Race report: Montalto Challenge
It went better than I hoped! Because I signed up so late, my pre race freak out happened in the car on the way there when I realized I hadn’t brought my Garmin with me. I considered turning around to go get it, but didn’t want to chance being late. Naturally, I was way too early and spent a good while sitting in my car trying to un-freak.
I picked up my number and was slightly bummed to hear that there would be no official timing for the walkers, making me wish for my Garmin even more. I milled around, said hello to a few familiar faces, and headed to the start.
Just then Jen texted me, and I hustled back to the crowd to say a quick hello, and got a quick “Knock knock” (teehee) in return. I sooooo needed that!
For the first time ever, I lined up at the very front of the pack. Check out the awesome start line!
And then we were off!
The first almost two miles are very familiar to me – it’s one of my favorite runs. Shady boardwalk and crushed gravel paths. I ran a total of about five minutes. Truthfully, despite all the walking, my hip didn’t feel warmed up and I couldn’t find a good running rhythm. It just wasn’t comfortable. It occurred to me later that all my runs so far have been on the treadmill. Running on real ground, even when the ground is fancy Monticello gravel, is a whole new challenge.
Just shy of mile 2 we hit the switchbacks. Signs were thoughtfully provided to remind us of our progress.
I was expecting this part to be tough, and it was. There’s no shade, it was humid and getting hotter by the minute, and I was already pretty fatigued. I was also starving, and wished I’d brought some kind of nutrition with me. I slogged up the switchbacks, but soon enough the amazing view almost made me forget the torture. I could see all of the city, I could see the University. I could see Monticello. There were even two hot air balloons in the distance.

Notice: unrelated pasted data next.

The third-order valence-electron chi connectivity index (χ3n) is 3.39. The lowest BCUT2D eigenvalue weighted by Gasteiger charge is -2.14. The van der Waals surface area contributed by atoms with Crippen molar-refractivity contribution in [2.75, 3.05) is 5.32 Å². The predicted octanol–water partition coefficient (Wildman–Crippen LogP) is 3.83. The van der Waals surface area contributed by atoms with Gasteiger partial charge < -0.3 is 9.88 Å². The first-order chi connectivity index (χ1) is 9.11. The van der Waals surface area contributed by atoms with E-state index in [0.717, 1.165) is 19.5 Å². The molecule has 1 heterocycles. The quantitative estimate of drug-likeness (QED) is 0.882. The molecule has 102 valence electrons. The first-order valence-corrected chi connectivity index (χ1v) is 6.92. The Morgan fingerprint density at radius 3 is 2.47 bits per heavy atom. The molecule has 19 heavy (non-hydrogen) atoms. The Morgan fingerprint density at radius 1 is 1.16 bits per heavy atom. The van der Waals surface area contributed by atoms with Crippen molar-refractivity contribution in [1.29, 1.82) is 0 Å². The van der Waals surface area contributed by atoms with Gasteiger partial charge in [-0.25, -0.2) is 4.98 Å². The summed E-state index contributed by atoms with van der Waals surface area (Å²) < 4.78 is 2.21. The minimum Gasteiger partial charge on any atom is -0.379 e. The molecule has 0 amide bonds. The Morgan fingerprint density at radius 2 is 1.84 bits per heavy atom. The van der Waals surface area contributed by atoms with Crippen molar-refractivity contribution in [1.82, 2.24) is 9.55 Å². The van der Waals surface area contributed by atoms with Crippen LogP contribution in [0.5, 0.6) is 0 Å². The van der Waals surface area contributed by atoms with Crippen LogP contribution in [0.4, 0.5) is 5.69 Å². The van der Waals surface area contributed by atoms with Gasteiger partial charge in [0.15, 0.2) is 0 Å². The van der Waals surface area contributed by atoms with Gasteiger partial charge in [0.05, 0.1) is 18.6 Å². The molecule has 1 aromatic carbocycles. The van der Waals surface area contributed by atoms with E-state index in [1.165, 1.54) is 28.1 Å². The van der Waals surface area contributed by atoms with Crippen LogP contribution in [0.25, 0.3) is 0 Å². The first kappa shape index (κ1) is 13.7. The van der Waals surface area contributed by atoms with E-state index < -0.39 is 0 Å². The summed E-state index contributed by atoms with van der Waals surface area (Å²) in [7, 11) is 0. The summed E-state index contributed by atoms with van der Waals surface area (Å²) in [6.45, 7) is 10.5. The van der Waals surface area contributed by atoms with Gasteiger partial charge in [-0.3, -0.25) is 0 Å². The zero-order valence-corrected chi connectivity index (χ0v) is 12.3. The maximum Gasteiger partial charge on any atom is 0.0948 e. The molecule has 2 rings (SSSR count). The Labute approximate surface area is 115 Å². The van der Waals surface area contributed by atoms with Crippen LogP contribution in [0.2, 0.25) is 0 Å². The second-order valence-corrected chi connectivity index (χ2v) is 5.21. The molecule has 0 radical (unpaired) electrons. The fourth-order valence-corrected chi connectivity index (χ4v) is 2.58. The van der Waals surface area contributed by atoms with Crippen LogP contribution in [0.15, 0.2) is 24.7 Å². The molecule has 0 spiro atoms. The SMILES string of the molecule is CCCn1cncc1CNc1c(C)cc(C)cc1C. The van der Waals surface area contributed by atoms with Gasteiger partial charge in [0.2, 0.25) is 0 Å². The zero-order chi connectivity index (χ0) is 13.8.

And before I knew it, I was on the home stretch, with Repose looming just above, and the sound of bagpipes filtering down.
As I crossed the three mile mark, the first runner blew past me – walkers had a 30 minute head start. I had expected to be passed earlier and by more people, so it was a thrill to finish behind only one runner.
When all was said and done, I was the 6th walker to the top, and that includes two who ran most of the first half.
That’s a pretty respectable time if I do say so myself. Honestly, I regret starting with the walkers. I wish I’d gone with the runners – I wouldn’t have been the last up. And I would have had an official time, and gotten to cross the real finish line. But I wouldn’t have done this if I didn’t have the safety net of being a walker. Next year!
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Tags: 5k, hip, labrum, racing, recovery, surgery, uphill